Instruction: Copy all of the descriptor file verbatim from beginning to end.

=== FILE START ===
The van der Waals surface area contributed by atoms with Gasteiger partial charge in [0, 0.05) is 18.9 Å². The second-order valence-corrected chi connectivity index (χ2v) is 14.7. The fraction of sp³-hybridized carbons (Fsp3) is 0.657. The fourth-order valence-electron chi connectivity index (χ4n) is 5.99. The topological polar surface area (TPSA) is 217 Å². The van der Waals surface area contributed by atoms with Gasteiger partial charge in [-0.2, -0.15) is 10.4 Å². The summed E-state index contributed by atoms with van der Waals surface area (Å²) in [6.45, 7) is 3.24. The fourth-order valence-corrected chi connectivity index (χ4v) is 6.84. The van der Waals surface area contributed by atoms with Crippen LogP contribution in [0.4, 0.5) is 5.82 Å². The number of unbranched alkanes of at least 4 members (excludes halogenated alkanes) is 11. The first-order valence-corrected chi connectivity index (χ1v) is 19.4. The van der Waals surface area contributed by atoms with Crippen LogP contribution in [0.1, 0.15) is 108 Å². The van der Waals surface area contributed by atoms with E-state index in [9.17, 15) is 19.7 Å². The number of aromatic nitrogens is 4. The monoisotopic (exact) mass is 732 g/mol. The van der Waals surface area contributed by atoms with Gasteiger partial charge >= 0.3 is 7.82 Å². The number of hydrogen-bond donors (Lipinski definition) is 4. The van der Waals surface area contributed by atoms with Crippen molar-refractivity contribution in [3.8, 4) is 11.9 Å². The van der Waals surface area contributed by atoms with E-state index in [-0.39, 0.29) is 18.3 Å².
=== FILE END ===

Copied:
The van der Waals surface area contributed by atoms with Gasteiger partial charge in [0, 0.05) is 18.9 Å². The second-order valence-corrected chi connectivity index (χ2v) is 14.7. The fraction of sp³-hybridized carbons (Fsp3) is 0.657. The fourth-order valence-electron chi connectivity index (χ4n) is 5.99. The topological polar surface area (TPSA) is 217 Å². The van der Waals surface area contributed by atoms with Gasteiger partial charge in [-0.2, -0.15) is 10.4 Å². The summed E-state index contributed by atoms with van der Waals surface area (Å²) in [6.45, 7) is 3.24. The fourth-order valence-corrected chi connectivity index (χ4v) is 6.84. The van der Waals surface area contributed by atoms with Crippen LogP contribution in [0.4, 0.5) is 5.82 Å². The number of unbranched alkanes of at least 4 members (excludes halogenated alkanes) is 11. The first-order valence-corrected chi connectivity index (χ1v) is 19.4. The van der Waals surface area contributed by atoms with Crippen LogP contribution in [0.1, 0.15) is 108 Å². The van der Waals surface area contributed by atoms with E-state index in [9.17, 15) is 19.7 Å². The number of aromatic nitrogens is 4. The monoisotopic (exact) mass is 732 g/mol. The van der Waals surface area contributed by atoms with Gasteiger partial charge >= 0.3 is 7.82 Å². The number of hydrogen-bond donors (Lipinski definition) is 4. The van der Waals surface area contributed by atoms with Crippen molar-refractivity contribution in [3.8, 4) is 11.9 Å². The van der Waals surface area contributed by atoms with E-state index in [-0.39, 0.29) is 18.3 Å².